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Artist's impression of ESO’s Extremely Large Telescope (ELT). It shows the telescope structure and one of the platforms for the scientific instruments. Credit: ESO/L. Calçada
Artist's impression of ESO’s Extremely Large Telescope (ELT). It shows the telescope structure and one of the platforms for the scientific instruments. Credit: ESO/L. Calçada

The European Southern Observatory's (ESO) Extremely Large Telescope is under construction on Cerro Armazones in the Atacama Desert in northern Chile. With a mirror diameter of 39 meters, the telescope will be the largest optical infrared telescope in the world, and is expected to make its first observations in 2028. The ELT will detect and investigate Earth-like planets around other stars, and will make fundamental contributions to cosmology, the study of stars in the Milky Way and beyond, black holes, and the evolution of distant galaxies, down to the very first galaxies in the very young universe of only 380,000 years after the Big Bang.

The NL-ELT programme involves Dutch contributions to three instruments in different stages of development: METIS, MOSAIC and EPICS.

METIS is a mid-infrared instrument of which NOVA leads the international consortium. The final design was recently approved, and it will be one of the ELT's first operational instruments. Part of the grant will be used for the actual building of the instrument. METIS will be the 'Swiss pocketknife' for mid-infrared astronomy. Among other things, it is being developed to detect Earth-like planets. METIS consists of two components: a camera and a spectrograph.  

MOSAIC is a multi-object spectrograph, and will use the ELT's enormous luminosity and sharpness to observe hundreds of stars and galaxies simultaneously, and make detailed spectra of them, in both visible and near-infrared light. NOVA will provide the two visual spectrographs for this purpose in collaboration with an institute in Germany. UvA Professor Lex Kaper is the NL-PI for MOSAIC.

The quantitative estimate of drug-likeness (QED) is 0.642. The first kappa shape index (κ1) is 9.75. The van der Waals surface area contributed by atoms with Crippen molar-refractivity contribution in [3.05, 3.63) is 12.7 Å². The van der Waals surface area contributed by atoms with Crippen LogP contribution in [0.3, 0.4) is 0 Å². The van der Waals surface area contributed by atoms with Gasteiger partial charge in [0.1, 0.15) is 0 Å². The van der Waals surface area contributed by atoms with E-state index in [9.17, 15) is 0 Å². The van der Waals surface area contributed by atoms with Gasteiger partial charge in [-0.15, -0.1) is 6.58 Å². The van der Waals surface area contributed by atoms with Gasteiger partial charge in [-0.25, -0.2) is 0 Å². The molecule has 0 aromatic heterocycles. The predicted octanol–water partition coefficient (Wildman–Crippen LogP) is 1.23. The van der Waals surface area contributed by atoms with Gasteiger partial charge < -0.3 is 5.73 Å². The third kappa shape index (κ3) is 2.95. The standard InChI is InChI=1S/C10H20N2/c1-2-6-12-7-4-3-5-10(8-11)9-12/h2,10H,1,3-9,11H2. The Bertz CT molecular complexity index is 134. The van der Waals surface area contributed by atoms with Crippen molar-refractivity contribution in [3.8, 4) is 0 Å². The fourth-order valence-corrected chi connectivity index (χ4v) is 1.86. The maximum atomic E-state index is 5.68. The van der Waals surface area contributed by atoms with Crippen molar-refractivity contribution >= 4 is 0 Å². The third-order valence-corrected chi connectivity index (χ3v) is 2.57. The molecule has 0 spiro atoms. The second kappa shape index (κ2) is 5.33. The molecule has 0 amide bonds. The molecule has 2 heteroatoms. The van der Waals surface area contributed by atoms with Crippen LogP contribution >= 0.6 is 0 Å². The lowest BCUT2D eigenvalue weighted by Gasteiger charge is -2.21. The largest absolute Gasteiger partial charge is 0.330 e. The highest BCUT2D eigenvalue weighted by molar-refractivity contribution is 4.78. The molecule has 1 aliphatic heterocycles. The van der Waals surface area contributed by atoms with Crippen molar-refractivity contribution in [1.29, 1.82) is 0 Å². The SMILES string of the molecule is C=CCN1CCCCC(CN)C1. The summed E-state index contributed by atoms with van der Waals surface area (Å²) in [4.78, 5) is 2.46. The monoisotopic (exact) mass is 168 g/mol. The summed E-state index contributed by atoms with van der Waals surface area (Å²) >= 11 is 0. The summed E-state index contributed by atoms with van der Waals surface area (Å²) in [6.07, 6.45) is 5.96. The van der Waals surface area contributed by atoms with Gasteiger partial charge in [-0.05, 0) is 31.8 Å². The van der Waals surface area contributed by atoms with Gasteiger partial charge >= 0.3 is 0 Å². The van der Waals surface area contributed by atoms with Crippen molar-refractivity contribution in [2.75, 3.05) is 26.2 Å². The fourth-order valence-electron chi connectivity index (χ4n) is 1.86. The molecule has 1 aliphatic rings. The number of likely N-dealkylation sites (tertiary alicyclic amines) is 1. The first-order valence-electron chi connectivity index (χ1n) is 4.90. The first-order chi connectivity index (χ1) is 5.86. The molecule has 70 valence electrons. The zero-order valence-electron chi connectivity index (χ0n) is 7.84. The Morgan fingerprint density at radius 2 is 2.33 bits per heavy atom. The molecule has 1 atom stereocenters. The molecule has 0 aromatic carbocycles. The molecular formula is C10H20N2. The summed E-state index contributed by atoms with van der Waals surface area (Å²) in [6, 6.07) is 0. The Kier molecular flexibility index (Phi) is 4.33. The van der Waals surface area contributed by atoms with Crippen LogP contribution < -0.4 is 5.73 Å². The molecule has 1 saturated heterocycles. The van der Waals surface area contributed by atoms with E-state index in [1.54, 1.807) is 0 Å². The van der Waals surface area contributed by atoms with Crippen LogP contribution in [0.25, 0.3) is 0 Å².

NOVA will also develop technology for EPICS, an instrument that will not be built until the mid-2030s. EPICS will be able to study Earth-like planets near other stars in detail. To realize this challenging ambition, part of the grant will fund a multi-year technology development programme.

METIS is complementary to the James Webb Space Telescope, and can observe planets much closer to the star thanks to its greater image resolution. Both Webb and METIS look at comparatively warm planets in the infrared. Later, EPICS will be able to see cooler planets due to the starlight they reflect.

According to principal investigator Ignas Snellen (Leiden Observatory), the construction of the ELT is "a great adventure". "When construction is completed in the second half of this decade, we astronomers will have at our disposal an extraordinary facility that exceeds the capabilities of current telescopes by 2 to 3 orders of magnitude, especially for faint objects. With its light-gathering capability combined with excellent spatial and spectral resolving power, the ELT will transform astronomy in all its facets. From observations of the first stars, the formation of galaxies to whether we are alone in the universe."

Much of the development and construction of the instruments takes place at the NOVA Optical-Infrared Instrumentation Group in Dwingeloo. A team of 25 specialists is working on the instruments. Because the Dutch contribution to the ELT instrumentation involves three different instruments, each at a different stage of their development, very efficient use can be made of the group's expertise and facilities. Engineers who first worked on the design of METIS then put the knowledge gained to use for MOSAIC, and later also for EPICS. Similarly, engineers who make and assemble the components, will work on the instruments one after the other.

NWO awarded the grant as part of the National Roadmap Large-Scale Scientific Infrastructure.
Extremely Large Telescope